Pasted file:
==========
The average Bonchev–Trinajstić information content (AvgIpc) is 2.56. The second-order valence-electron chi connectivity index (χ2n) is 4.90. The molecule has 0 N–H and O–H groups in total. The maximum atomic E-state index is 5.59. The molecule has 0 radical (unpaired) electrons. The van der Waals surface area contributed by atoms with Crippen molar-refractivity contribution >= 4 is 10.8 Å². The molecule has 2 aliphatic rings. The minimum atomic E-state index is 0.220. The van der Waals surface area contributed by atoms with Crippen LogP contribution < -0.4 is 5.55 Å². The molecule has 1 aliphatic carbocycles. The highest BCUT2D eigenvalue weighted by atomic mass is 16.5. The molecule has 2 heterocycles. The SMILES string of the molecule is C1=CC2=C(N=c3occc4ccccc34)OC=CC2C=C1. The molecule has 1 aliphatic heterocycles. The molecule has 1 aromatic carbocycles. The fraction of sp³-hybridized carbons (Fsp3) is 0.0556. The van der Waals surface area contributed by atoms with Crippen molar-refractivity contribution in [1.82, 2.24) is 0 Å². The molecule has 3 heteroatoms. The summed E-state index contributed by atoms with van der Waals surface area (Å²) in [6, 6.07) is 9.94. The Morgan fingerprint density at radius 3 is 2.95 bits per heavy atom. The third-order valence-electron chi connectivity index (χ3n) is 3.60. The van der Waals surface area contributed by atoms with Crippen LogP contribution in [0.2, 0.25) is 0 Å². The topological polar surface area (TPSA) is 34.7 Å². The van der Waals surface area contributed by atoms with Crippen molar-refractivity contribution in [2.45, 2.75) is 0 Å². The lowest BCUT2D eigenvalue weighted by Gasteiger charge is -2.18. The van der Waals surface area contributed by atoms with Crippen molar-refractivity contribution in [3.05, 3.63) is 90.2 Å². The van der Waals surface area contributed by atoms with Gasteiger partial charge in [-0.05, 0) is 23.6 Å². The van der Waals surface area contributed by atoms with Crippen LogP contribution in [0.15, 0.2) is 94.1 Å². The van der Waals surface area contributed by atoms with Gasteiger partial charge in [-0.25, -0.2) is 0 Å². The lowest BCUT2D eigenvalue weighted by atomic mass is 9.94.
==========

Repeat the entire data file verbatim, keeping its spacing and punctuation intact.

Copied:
The average Bonchev–Trinajstić information content (AvgIpc) is 2.56. The second-order valence-electron chi connectivity index (χ2n) is 4.90. The molecule has 0 N–H and O–H groups in total. The maximum atomic E-state index is 5.59. The molecule has 0 radical (unpaired) electrons. The van der Waals surface area contributed by atoms with Crippen molar-refractivity contribution >= 4 is 10.8 Å². The molecule has 2 aliphatic rings. The minimum atomic E-state index is 0.220. The van der Waals surface area contributed by atoms with Crippen LogP contribution < -0.4 is 5.55 Å². The molecule has 1 aliphatic carbocycles. The highest BCUT2D eigenvalue weighted by atomic mass is 16.5. The molecule has 2 heterocycles. The SMILES string of the molecule is C1=CC2=C(N=c3occc4ccccc34)OC=CC2C=C1. The molecule has 1 aliphatic heterocycles. The molecule has 1 aromatic carbocycles. The fraction of sp³-hybridized carbons (Fsp3) is 0.0556. The van der Waals surface area contributed by atoms with Crippen molar-refractivity contribution in [1.82, 2.24) is 0 Å². The molecule has 3 heteroatoms. The summed E-state index contributed by atoms with van der Waals surface area (Å²) in [6, 6.07) is 9.94. The Morgan fingerprint density at radius 3 is 2.95 bits per heavy atom. The third-order valence-electron chi connectivity index (χ3n) is 3.60. The van der Waals surface area contributed by atoms with Crippen LogP contribution in [0.2, 0.25) is 0 Å². The topological polar surface area (TPSA) is 34.7 Å². The van der Waals surface area contributed by atoms with Crippen molar-refractivity contribution in [2.45, 2.75) is 0 Å². The lowest BCUT2D eigenvalue weighted by Gasteiger charge is -2.18. The van der Waals surface area contributed by atoms with Crippen molar-refractivity contribution in [3.05, 3.63) is 90.2 Å². The van der Waals surface area contributed by atoms with Gasteiger partial charge in [-0.05, 0) is 23.6 Å². The van der Waals surface area contributed by atoms with Crippen LogP contribution in [0.15, 0.2) is 94.1 Å². The van der Waals surface area contributed by atoms with Gasteiger partial charge in [-0.25, -0.2) is 0 Å². The lowest BCUT2D eigenvalue weighted by atomic mass is 9.94.